From Manchester, they moved to Glasgow when my father was appointed Communal Rabbi. Two years later they moved again to London when he became the Principal Rabbi of the Federation of Synagogues. In 1948 my father left the rabbinate to found Carmel. They sold their comfortable home in Hampstead and moved into an apartment in the main school building at Greenham Common near Newbury.
My mother found herself acting as catering supervisor, occasional cook, matron, bursar, social secretary, public relations officer, and fundraiser. And all this while raising two and later three lively and demanding sons. Their daughter didn’t come for another eight years. The early years were very difficult. Money was always a major problem. In 1952 they had to move from Newbury to Mongewell Park, near Wallingford, where they lived in cramped rooms with little privacy, right in the middle of the residential block of a boy’s boarding school.
I’m sure she must have been in tears, close to despair a lot of the time. But all I recall is my father excusing her on one occasion saying that she was ‘a little aggravated’. And the only time I ever heard him raise his voice to her was when she misread the map when we were touring in Cornwall and got lost.
Slowly the school prospered, at least relatively, and in 1959 they were able to move into a house of their own on the estate, away from the main school buildings overlooking the river Thames. There they had the semblance of a normal married life together. Two years later my father had an accident. He missed his footing jumping from a motor launch onto the concrete pier. He landed heavily and broke his shoulder, some ribs, and his leg and was hospitalized. He never completely recovered. He declined, contracted leukemia, and died in 1962.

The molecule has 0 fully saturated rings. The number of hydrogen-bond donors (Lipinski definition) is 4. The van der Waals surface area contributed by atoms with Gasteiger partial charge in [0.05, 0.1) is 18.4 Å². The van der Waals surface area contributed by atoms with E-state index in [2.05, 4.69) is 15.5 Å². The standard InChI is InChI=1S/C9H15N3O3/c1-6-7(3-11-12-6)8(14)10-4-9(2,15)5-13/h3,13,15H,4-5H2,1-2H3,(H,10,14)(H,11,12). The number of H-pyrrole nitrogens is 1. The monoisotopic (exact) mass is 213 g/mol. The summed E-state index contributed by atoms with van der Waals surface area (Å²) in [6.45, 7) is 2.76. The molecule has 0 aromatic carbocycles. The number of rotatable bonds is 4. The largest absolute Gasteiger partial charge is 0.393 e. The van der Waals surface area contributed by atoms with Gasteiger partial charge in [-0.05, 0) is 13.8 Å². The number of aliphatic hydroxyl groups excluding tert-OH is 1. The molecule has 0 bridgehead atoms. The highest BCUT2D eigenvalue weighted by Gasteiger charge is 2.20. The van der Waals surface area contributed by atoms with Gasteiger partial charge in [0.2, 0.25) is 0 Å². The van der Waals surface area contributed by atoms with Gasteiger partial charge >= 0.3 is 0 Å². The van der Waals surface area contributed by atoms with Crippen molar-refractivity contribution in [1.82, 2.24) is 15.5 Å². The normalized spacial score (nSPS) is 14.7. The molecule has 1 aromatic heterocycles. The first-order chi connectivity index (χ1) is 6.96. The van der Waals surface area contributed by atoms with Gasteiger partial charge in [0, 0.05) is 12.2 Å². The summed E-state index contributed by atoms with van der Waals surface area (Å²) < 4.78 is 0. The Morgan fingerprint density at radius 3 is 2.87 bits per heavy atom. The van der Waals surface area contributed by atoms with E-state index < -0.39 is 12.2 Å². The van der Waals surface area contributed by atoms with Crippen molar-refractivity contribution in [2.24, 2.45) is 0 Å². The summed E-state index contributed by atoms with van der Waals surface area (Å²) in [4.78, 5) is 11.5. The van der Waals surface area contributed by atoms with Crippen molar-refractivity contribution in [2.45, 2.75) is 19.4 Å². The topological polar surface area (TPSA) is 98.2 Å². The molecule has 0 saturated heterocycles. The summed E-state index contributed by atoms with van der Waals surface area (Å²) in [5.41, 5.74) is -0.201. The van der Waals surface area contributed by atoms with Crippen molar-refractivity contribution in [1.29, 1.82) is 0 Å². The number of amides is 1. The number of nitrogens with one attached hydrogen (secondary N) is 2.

My mother’s life changed completely. From being a vital cog in the school she helped found, she was excluded. She poured her energies into founding a Girls’ School. She went back to school, graduated from Oxford University, and got a Diploma of Education. She worked hard, got support, and a building started to rise, but then the headmaster who succeeded my father intervened and she was forced out of her beloved Carmel College. She dabbled with several career possibilities but finally decided to devote herself to her children and then her father and moved with him from London to Israel.
Life was not easy. She was financially constrained and lonely for years as she shepherded her children towards their own lives and families. Eventually, she remarried and then spent the next twenty years of her life in comfort with a good man. If her dreams of making her mark as an educationalist in her own right did not succeed, she did become a valued member of an important Anglo-American religious social circle in Jerusalem. There are so many different criteria for success.
I believe that most of the normal human standards of judging success are illusional. Her success on this earth lay in adjusting, coping, and giving of her best and her love in every situation whether good or bad to the families she was part of. It is a legacy passed on to nearly seventy great-grandchildren who venerate her memory and maintain her traditions.
Its stranger that the Torah says “Remember, do not forget.” When one word should have been enough. One is positive, the other is negative. Not forgetting can be no more than a computer reminding one of date. But remembering means much more.
I don’t need a prayer to remember either of my parents.